The house is made of recycled agricultural plastic (old silage wrap, feed buckets, silage clamp covers, dumpy bags, fertiliser bags etc), so uses a resource that would otherwise simply be dumped. Hopefully we will never have to replace it because it won’t rot and should any component break, the company who made it will be able to make a new one: each house is built to order anyway.

Rare as hen's teeth: a Lorna egg

Rare as hen’s teeth: a Lorna egg

In addition, the people who made it appear to have added some sort of magic ingredient because yesterday, Mr Snail discovered Lorna sitting on one of the nest boxes, and when she stood up she revealed an egg. Her eggs are very distinctive and cannot be confused with eggs from any of the others. This is amazing, because the last time she laid an egg was June 2013. Having not produced anything for a year and being one of our oldest girls, we assumed that she had just run out, but clearly we were wrong. And just to prove that it wan’t a fluke – she has laid another one today! It was a very expensive way to get more eggs from her!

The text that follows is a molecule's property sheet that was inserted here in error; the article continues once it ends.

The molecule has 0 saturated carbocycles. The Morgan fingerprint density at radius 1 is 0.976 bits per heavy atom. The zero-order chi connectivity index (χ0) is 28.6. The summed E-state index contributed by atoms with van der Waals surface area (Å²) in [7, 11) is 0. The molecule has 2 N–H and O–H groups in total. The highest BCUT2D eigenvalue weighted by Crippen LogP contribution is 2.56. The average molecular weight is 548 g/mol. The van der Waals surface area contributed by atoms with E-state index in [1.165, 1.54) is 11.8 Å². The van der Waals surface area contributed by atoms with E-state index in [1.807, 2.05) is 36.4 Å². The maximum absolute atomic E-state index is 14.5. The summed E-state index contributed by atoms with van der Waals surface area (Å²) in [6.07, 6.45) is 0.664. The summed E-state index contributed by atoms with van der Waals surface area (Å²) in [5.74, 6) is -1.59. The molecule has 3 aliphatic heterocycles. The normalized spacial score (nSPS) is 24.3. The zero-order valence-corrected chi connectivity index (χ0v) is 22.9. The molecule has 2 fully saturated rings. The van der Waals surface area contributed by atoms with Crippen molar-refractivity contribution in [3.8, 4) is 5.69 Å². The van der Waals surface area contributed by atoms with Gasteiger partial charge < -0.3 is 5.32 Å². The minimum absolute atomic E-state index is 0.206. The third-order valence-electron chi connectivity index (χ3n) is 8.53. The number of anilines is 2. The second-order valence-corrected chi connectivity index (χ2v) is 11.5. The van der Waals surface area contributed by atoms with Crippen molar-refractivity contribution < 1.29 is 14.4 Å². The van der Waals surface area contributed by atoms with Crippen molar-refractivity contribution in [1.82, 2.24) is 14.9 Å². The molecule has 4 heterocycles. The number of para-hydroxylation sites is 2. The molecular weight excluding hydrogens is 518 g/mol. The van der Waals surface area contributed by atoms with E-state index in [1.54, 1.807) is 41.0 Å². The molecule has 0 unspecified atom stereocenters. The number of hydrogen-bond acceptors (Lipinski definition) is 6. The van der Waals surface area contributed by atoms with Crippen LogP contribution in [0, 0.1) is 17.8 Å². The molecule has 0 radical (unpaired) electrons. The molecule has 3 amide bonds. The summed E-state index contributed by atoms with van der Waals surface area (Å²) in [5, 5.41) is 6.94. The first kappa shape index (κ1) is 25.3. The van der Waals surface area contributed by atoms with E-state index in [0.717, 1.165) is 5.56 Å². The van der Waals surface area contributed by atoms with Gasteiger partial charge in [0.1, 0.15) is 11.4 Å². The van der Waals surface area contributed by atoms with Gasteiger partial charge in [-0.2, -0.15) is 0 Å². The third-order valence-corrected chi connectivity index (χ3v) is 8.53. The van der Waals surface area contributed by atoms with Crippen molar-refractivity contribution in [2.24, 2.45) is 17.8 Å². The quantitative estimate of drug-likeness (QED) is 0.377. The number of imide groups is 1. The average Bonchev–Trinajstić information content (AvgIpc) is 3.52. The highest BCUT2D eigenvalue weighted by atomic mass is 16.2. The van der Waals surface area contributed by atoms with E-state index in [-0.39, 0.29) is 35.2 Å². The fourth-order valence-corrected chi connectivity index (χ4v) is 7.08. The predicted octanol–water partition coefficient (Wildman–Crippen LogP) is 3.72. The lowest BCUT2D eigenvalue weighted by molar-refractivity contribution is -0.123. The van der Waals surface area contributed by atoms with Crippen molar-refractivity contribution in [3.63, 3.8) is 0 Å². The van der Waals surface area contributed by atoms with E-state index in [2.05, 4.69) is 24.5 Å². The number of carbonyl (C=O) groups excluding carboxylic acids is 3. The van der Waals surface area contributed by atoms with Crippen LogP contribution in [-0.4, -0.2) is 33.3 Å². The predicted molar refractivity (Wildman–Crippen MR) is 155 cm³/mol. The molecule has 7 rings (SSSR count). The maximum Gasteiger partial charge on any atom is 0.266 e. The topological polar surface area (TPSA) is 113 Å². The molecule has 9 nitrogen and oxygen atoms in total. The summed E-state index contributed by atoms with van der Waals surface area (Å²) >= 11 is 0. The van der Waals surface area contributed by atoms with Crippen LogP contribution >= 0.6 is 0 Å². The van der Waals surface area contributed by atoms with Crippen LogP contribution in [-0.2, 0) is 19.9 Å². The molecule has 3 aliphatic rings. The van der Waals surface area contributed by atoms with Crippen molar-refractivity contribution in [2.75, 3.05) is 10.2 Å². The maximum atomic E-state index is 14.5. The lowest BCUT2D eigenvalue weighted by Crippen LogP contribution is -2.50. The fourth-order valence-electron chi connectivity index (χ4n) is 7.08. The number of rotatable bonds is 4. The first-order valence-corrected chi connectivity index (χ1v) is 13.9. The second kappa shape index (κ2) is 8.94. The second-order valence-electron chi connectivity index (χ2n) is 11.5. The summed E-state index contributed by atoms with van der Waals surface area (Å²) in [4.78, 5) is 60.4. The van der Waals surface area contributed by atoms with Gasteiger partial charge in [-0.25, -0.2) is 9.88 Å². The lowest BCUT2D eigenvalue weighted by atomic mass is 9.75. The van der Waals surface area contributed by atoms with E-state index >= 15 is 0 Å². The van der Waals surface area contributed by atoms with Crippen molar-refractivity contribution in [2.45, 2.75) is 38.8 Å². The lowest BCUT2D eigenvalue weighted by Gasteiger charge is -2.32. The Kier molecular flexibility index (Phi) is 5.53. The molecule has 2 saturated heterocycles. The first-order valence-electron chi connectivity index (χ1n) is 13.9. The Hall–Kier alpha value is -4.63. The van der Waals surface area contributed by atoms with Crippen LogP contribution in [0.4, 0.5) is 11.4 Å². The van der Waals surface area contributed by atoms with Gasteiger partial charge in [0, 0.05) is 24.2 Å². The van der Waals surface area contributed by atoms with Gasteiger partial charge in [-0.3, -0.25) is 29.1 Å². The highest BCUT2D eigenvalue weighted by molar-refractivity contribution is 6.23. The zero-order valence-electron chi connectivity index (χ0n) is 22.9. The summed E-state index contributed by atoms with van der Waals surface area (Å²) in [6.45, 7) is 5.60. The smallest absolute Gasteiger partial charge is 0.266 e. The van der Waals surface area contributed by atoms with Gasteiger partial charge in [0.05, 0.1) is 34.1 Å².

My theory is that because the new house is black inside and has no window, her laying has been triggered by her experiencing a very distinct difference between day and night. The only other possible explanation I can think of  is that I have recently started giving the girls a little of my homemade apple scrap vinegar in their water and it must be better than the commercial stuff, but I can’t believe that would trigger such a major effect. Either way, we’re happy and clearly Lorna is too!

A new house

For some time now I have been weighing up the pros and cons of buying a new house… one with more space, one that’s easier to clean, one that hasn’t had its roof repaired with an old bath panel…